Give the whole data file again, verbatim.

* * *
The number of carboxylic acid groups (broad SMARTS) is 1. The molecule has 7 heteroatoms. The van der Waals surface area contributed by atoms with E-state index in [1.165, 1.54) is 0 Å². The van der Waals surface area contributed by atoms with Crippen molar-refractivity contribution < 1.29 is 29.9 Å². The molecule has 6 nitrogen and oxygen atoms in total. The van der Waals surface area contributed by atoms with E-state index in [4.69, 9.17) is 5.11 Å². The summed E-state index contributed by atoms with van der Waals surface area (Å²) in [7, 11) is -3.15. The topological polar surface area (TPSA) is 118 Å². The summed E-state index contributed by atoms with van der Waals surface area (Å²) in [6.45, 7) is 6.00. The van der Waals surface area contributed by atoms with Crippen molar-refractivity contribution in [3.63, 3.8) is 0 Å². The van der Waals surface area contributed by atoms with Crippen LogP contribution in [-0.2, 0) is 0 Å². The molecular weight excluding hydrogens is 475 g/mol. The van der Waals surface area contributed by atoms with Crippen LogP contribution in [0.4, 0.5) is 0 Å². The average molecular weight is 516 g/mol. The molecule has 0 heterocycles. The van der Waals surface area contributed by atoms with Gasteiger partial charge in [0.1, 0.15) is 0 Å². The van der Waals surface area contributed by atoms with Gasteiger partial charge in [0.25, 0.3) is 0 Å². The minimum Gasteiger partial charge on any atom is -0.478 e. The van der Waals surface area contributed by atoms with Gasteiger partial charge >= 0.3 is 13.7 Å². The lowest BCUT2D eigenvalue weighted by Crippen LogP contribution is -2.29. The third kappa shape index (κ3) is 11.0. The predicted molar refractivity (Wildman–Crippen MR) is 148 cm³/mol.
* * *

The number of carboxylic acid groups (broad SMARTS) is 1. The molecule has 7 heteroatoms. The van der Waals surface area contributed by atoms with E-state index in [1.165, 1.54) is 0 Å². The van der Waals surface area contributed by atoms with Crippen molar-refractivity contribution < 1.29 is 29.9 Å². The molecule has 6 nitrogen and oxygen atoms in total. The van der Waals surface area contributed by atoms with E-state index in [4.69, 9.17) is 5.11 Å². The summed E-state index contributed by atoms with van der Waals surface area (Å²) in [7, 11) is -3.15. The topological polar surface area (TPSA) is 118 Å². The summed E-state index contributed by atoms with van der Waals surface area (Å²) in [6.45, 7) is 6.00. The van der Waals surface area contributed by atoms with Crippen molar-refractivity contribution in [3.63, 3.8) is 0 Å². The van der Waals surface area contributed by atoms with Crippen LogP contribution in [-0.2, 0) is 0 Å². The molecular weight excluding hydrogens is 475 g/mol. The van der Waals surface area contributed by atoms with Crippen LogP contribution in [0.4, 0.5) is 0 Å². The average molecular weight is 516 g/mol. The molecule has 0 heterocycles. The van der Waals surface area contributed by atoms with Gasteiger partial charge in [0.1, 0.15) is 0 Å². The van der Waals surface area contributed by atoms with Gasteiger partial charge in [0.25, 0.3) is 0 Å². The minimum Gasteiger partial charge on any atom is -0.478 e. The van der Waals surface area contributed by atoms with Gasteiger partial charge >= 0.3 is 13.7 Å². The lowest BCUT2D eigenvalue weighted by Crippen LogP contribution is -2.29. The third kappa shape index (κ3) is 11.0. The predicted molar refractivity (Wildman–Crippen MR) is 148 cm³/mol.